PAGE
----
A. Supa-Studios scenario
Supa-Studios (SS) is a fashion retail store located in Melbourne, Australia. Christian is a French designer who runs an atelier in Paris. In December, 2017 SS order items from Christian’s autumn/winter collection as follows: 100 silk tops in black for AUD $5000; 50 pairs of grey plaid pants for AUD $7500; and 10 faux-fur jackets for AUD $2000. All items are to be delivered no later than 15 February, 2018 on FOB (Charles de Gaulle, Paris) terms.
The goods arrive in Melbourne on the 15 March, 2018. A representative of SS promptly inspects the delivery and finds that it contains the following: 100 black tops made from a blend that contains 90% silk and 10% polyester; 40 pairs of pants with a black and white houndstooth pattern; 10 faux-fur jackets
In addition to the goods not being as SS expected, since placing the order the Australian media have been reporting on studies from 2014 showing that chemicals used in the manufacturing of faux-fur can be highly detrimental for human health. As a result, the jackets SS was expecting to sell for $500 each are now practically worthless. On the 16 March, SS notifies Christian of the discrepancies in the delivery and that they are returning the goods and terminating the contract.
You may be asked to consider these questions from the perspective of either SS or Christian. In either case, when preparing your own case, you should anticipate and deal with the arguments the other may make.
a) What’s the governing law of this contract and does the CISG apply?
b) What are the main complaints of Supa-Studio – what arguments and evidence is there to support any claims SS can make. Any of SS’ complaints amount to a fundamental breach?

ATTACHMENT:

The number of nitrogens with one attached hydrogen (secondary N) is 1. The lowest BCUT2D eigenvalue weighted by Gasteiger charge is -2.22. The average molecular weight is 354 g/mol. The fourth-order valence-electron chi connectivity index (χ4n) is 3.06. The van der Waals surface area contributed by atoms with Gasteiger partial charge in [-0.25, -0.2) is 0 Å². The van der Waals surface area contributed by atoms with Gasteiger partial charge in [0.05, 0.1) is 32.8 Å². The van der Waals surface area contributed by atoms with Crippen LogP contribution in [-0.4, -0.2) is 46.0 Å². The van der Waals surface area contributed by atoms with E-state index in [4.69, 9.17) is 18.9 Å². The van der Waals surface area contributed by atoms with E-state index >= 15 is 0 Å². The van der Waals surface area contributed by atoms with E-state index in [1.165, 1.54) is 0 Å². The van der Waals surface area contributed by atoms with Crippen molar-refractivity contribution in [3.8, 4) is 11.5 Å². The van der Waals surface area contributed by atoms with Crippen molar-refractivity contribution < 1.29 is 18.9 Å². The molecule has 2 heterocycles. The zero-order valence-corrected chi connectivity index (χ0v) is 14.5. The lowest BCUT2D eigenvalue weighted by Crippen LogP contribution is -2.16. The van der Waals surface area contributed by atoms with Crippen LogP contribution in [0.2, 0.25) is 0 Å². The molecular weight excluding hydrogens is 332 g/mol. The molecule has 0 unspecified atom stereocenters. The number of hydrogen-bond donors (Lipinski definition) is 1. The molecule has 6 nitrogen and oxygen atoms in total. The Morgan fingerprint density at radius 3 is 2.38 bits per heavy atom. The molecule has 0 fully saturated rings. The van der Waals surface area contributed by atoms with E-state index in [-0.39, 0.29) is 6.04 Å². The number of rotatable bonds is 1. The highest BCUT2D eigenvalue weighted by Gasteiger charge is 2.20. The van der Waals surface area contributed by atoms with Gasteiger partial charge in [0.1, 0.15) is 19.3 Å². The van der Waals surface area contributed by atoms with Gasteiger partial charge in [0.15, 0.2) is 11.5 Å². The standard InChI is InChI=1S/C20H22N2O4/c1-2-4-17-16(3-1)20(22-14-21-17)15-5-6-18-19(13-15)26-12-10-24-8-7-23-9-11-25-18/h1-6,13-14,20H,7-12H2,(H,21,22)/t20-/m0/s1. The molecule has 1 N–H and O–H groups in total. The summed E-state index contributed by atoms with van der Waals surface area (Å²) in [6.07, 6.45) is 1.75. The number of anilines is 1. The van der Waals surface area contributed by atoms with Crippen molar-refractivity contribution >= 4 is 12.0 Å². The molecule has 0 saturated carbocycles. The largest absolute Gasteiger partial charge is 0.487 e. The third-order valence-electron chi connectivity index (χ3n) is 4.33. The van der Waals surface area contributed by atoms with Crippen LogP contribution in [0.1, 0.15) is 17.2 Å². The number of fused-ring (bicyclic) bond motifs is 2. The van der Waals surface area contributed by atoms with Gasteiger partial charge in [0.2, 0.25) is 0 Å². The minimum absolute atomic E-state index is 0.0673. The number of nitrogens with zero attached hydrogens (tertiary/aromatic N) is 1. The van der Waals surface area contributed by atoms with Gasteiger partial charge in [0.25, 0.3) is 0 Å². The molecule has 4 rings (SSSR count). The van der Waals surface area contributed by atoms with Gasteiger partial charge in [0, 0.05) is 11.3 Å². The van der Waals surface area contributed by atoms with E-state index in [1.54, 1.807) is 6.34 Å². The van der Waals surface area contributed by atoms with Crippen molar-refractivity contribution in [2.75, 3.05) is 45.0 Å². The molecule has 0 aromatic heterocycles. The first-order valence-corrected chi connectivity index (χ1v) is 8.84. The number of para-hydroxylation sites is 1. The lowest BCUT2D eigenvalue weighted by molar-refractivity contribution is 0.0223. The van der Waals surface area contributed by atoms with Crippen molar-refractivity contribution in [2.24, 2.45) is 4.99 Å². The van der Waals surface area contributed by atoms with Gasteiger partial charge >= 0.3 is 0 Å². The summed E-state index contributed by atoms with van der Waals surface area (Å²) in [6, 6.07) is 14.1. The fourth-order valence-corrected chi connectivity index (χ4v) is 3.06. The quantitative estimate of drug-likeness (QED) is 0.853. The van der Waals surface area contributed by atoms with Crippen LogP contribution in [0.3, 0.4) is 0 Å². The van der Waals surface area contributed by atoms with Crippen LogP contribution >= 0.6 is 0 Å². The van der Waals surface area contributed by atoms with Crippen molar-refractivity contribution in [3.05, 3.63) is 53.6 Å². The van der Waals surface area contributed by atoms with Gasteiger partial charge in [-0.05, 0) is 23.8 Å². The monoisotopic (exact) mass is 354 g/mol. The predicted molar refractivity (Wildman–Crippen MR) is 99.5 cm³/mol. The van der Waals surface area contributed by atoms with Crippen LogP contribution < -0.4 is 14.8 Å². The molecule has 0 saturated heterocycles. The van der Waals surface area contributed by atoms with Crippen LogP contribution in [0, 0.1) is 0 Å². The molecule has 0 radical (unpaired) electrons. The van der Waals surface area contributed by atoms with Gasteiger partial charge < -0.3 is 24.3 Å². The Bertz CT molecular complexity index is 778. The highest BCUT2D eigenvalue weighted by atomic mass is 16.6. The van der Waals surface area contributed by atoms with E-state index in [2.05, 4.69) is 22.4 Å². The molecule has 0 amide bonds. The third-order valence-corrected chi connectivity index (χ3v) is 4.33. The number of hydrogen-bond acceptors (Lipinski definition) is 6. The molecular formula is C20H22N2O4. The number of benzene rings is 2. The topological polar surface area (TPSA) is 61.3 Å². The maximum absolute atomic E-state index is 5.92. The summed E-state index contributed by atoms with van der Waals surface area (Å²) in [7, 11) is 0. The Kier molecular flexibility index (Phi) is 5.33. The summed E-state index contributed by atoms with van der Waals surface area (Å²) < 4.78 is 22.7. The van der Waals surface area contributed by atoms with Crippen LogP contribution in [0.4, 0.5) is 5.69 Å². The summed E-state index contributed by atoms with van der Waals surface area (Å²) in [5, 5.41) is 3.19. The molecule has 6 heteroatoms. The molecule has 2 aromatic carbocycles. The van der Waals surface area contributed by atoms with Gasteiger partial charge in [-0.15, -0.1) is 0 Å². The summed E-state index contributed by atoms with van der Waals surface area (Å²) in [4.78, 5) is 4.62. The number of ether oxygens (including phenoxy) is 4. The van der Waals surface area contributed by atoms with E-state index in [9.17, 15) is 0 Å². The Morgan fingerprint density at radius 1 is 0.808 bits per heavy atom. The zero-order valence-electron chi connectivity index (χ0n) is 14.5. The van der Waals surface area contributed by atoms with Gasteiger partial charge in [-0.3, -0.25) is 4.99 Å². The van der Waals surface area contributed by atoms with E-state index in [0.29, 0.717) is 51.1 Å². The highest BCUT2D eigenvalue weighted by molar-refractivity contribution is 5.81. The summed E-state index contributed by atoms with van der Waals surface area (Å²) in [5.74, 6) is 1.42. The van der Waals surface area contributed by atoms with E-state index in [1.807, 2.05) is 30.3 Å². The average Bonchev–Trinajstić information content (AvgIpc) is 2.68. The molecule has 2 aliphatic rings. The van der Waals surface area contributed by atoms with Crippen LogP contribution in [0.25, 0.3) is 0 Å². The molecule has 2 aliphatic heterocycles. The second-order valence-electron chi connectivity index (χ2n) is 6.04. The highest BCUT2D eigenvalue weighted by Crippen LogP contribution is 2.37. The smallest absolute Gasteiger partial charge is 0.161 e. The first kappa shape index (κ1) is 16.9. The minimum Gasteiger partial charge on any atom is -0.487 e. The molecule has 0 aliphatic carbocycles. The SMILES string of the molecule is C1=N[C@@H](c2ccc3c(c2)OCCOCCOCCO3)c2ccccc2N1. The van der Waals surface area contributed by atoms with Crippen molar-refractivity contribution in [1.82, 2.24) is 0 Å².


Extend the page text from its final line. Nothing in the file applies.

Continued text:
c) What remedies are available to SS and which do you think are most appropriate to the circumstances of this dispute?
OR, B. Cathy’s Wine Scenario
In September 2015, Cathy Burgundy (a fine wine merchant and the owner of “Melbourne’s Finest Wines” in Melbourne) responded to a brochure sent by a French champagne (JDJ). Although she had not used this supplier before, the price quoted was so good she ordered a large quantity ofCathy requested that the champagne and agreed to pay for the goods
Cathy made the order in anticipation of the increased demand for high quality champagne from her customers for New Year’s Eve (NYE) celebrations on 31 December. The contract of sale was made on Incoterms 2010. The French supplier and sent the bill of lading to Cathy.
On receipt of the shipping documents Cathy paid for the goods. The and clear customs. When notified of its arrival Cathy quickly organized its collection. It was such a busy time of year, Cathy (ie. opening the boxes) On close inspection, she discovered that , which, did not bear the exclusive ‘appellation contrôlée’ label. The next day Cathy notified JDJ that she has not received what she ordered.
Cathy is very disappointed. She cannot sell this wine to her existing client base and does not have time to organize an alternative delivery of champagne from France to fulfil her NYE orders. Instead, Like all wine-merchants, profits made over the New Year season make up a significant part of Cathy’s yearly profits.
You may be asked to consider these questions from the perspective of either Cathy or JdJ. In either case, when preparing your own case, you should anticipate and deal with the arguments the other may make
a) What is the governing law of this contract and does the CISG apply?
b) What are the – what arguments and evidence is there to support her claims? Are any of her ?
c) What to Cathy and which do you think are most appropriate in the circumstances?